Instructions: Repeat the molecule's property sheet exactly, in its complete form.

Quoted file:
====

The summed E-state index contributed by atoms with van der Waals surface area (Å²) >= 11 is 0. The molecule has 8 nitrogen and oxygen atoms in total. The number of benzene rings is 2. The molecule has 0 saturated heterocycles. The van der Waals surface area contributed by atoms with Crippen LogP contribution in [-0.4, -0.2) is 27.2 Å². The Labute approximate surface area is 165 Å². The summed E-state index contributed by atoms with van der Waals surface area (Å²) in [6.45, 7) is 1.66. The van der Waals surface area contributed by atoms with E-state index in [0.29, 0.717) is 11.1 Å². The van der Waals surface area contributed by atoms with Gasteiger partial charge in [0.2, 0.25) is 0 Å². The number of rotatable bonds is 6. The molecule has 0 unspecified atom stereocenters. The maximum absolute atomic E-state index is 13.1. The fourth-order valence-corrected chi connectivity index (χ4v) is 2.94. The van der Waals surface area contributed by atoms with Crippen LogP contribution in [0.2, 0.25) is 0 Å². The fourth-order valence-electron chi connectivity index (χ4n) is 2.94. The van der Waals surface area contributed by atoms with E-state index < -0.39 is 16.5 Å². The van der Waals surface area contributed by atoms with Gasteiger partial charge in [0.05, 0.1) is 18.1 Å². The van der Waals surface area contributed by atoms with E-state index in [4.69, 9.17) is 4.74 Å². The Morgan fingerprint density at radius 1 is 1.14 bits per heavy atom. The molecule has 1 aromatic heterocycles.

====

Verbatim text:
The summed E-state index contributed by atoms with van der Waals surface area (Å²) >= 11 is 0. The molecule has 8 nitrogen and oxygen atoms in total. The number of benzene rings is 2. The molecule has 0 saturated heterocycles. The van der Waals surface area contributed by atoms with Crippen LogP contribution in [-0.4, -0.2) is 27.2 Å². The Labute approximate surface area is 165 Å². The summed E-state index contributed by atoms with van der Waals surface area (Å²) in [6.45, 7) is 1.66. The van der Waals surface area contributed by atoms with E-state index in [0.29, 0.717) is 11.1 Å². The van der Waals surface area contributed by atoms with Gasteiger partial charge in [0.2, 0.25) is 0 Å². The number of rotatable bonds is 6. The molecule has 0 unspecified atom stereocenters. The maximum absolute atomic E-state index is 13.1. The fourth-order valence-corrected chi connectivity index (χ4v) is 2.94. The van der Waals surface area contributed by atoms with Crippen LogP contribution in [0.2, 0.25) is 0 Å². The fourth-order valence-electron chi connectivity index (χ4n) is 2.94. The van der Waals surface area contributed by atoms with E-state index < -0.39 is 16.5 Å². The van der Waals surface area contributed by atoms with Gasteiger partial charge in [0.05, 0.1) is 18.1 Å². The van der Waals surface area contributed by atoms with E-state index in [4.69, 9.17) is 4.74 Å². The Morgan fingerprint density at radius 1 is 1.14 bits per heavy atom. The molecule has 1 aromatic heterocycles.